Romney beats Santorum to win both Washtenaw County and Michigan
Ryan J. Stanton | AnnArbor.com
It's being reported that Mitt Romney has won Michigan, and voters who went to the polls in Ann Arbor and Washtenaw County had a hand in that victory.
With all precincts reporting, Romney pulled 42.2 percent of the vote in Washtenaw County, beating his closest rival, Rick Santorum.
Santorum received 37.1 percent of the local vote, followed by Ron Paul with 12.6 percent and Newt Gingrich with 5.4 percent.
Ryan J. Stanton | AnnArbor.com
Romney did better locally than he did in 2008, when had 10,223 ballots cast in his favor in Washtenaw County, about 36.8 percent of the vote.
That was compared to John McCain's 33.5 percent, Mike Huckabee's 12.9 percent and Ron Paul's 8.1 percent.
There were 56,392 ballots cast in the January 2008 presidential primary in Washtenaw County, for a turnout of 22.6 percent. Nearly 28,600 — or 50.6 percent — of those were on the Democratic ticket.
With 35,040 ballots cast on Tuesday, total turnout in Washtenaw County was 13.3 percent.
Obama appeared alone on the Democratic ticket, which was a change from 2008 when he wasn't on the Michigan primary ballot at all. Obama, Bill Richardson, Joe Biden and John Edwards all withdrew from the the state's primary ballot four years ago following the state's breach of Democratic National Convention rules.
Hillary Clinton went on to win 43 percent of the vote in Washtenaw County in 2008, while 45.5 percent of Democrats cast ballots saying they were uncommitted.
Despite the lack of a contest on the Democratic ticket on Tuesday, with all precincts reporting, 4,651 votes were cast for Obama in Washtenaw County, compared with 12,611 for Romney and 11,097 for Santorum.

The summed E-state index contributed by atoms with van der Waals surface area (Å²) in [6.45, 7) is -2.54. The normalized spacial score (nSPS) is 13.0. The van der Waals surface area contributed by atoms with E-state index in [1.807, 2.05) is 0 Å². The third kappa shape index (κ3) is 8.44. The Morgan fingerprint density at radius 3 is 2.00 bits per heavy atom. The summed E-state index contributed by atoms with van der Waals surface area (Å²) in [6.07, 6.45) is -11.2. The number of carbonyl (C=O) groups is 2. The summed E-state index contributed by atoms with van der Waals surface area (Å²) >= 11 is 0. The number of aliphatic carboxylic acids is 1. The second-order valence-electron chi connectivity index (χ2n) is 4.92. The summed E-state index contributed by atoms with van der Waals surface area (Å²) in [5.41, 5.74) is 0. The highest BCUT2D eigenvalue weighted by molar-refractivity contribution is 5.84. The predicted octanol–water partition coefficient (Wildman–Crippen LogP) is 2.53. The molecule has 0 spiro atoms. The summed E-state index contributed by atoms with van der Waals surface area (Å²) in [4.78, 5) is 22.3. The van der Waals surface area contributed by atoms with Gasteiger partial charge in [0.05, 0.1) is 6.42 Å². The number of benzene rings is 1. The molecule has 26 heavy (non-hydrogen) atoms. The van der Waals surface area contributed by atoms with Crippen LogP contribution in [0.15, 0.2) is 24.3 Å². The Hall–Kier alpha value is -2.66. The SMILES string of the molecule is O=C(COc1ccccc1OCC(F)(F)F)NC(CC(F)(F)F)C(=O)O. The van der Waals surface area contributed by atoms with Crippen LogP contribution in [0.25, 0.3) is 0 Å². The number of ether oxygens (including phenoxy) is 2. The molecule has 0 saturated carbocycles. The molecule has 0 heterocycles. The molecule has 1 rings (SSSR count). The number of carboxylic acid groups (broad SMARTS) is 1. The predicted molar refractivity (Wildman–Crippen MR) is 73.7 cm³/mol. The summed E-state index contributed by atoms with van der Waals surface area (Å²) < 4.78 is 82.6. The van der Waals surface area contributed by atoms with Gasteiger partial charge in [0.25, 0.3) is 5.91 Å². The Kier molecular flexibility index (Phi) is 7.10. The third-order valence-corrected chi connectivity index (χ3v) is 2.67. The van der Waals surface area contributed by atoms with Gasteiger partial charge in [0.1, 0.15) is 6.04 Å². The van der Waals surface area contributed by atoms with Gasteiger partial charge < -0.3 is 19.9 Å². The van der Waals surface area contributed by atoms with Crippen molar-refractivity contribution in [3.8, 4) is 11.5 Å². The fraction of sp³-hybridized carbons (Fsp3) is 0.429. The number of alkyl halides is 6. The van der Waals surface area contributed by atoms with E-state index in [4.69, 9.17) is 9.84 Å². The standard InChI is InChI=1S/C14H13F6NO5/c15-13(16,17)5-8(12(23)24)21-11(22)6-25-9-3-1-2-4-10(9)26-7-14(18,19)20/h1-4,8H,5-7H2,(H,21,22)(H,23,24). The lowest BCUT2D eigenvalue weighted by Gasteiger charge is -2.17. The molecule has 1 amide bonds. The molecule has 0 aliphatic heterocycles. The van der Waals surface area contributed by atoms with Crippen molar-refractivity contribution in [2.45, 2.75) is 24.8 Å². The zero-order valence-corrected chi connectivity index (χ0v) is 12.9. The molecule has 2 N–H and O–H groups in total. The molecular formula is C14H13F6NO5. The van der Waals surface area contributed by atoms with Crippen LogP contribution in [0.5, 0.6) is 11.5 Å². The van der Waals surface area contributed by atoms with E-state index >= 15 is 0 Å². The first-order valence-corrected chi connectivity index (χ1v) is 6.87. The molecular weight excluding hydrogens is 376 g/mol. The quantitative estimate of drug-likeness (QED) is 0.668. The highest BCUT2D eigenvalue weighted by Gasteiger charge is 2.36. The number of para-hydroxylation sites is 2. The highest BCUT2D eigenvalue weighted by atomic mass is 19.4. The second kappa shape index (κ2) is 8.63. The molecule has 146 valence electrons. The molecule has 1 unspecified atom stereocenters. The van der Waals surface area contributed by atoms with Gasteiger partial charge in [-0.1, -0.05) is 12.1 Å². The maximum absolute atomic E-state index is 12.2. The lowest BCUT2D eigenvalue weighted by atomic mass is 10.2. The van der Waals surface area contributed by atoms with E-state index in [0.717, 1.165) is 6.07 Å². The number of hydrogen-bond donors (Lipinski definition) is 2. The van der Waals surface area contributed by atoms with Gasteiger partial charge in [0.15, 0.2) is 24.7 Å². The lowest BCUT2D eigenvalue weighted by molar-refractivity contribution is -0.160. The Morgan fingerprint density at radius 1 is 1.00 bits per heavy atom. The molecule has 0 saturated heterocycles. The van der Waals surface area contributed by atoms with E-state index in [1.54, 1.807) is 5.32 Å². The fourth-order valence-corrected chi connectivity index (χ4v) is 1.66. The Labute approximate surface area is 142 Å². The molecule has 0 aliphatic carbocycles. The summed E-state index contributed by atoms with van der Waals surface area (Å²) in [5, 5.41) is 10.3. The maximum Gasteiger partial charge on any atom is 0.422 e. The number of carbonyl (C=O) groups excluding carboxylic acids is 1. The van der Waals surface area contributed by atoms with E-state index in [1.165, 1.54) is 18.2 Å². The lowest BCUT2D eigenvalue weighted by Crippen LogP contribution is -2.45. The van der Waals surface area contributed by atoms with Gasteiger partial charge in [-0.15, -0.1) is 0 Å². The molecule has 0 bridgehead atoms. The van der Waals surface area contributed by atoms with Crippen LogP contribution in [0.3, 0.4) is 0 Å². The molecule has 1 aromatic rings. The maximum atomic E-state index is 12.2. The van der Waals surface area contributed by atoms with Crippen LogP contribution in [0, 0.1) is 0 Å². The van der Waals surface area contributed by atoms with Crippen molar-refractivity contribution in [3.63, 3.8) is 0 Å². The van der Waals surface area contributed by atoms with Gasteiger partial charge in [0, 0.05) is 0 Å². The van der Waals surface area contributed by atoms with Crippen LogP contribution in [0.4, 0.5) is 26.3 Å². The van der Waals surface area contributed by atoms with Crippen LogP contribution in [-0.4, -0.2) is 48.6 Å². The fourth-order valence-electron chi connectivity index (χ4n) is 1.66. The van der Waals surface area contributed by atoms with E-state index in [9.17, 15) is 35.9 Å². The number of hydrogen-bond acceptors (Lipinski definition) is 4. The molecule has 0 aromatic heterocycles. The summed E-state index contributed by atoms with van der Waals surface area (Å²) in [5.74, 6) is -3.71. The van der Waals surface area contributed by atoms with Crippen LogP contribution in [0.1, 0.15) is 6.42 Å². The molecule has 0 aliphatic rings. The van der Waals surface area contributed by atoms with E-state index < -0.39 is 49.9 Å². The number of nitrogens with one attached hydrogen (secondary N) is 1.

It's possible that a candidate who doesn't win the popular vote in Michigan could end up with more delegates by winning a majority of the state's 14 congressional districts.
Twenty-eight of Michigan's 30 delegates are to be doled out depending on the winner in each new congressional district, meaning Romney and Santorum could split much of the state.
County Clerk Larry Kestenbaum noted numerous jurisdictions and precincts straddle the new congressional lines, and someone, presumably a Republican Party official, is going to have to figure out a way to allocate those votes.
If the allocations affect the number of delegates won by candidates, Kestenbaum said expect controversy over those details — and potentially a black eye for Michigan.
Ann Arbor resident Lizzie Shubin, a Ron Paul supporter who tried to encourage passersby on Liberty Street to vote on Tuesday, predicted there'd be a low turnout.
"I would say that most people are not voting," she said. "People don't vote and it's sad because how else are you supposed to have your voice heard?"
"A lot of people just seem disenfranchised and don't care," agreed Erik Nowakowski, a small business owner in Ypsilanti who joined Shubin in trying to drum up support for Paul. "But it's encouraging — we've gotten a lot of waves and horn honks here."
Paul, who completed his medical residency at Henry Ford Hospital in Detroit in 1962, has his Michigan campaign headquarters based on Main Street in downtown Ann Arbor.
Romney, a Michigan native who was counting on support from his home state, offered prepared remarks after his victory Tuesday in both the Michigan and Arizona primaries.
"Tonight is all the more special because we're celebrating in the state where I was born, surrounded by Michiganders we consider family," he said at a gathering in Novi.
"I have a plan that will restore America's promise through more jobs, less debt, and smaller government," Romney said. "President Obama is making the federal government bigger, burdensome, and bloated. I will make it simpler, smaller, and smarter."
A number of voters who went to the polls in Washtenaw County on Tuesday drew similarities between Romney and Michigan Gov. Rick Snyder and said that's why they're supporting him.
Ryan J. Stanton covers government and politics for AnnArbor.com. Reach him at firstname.lastname@example.org or 734-623-2529. You also can follow him on Twitter or subscribe to AnnArbor.com's email newsletters.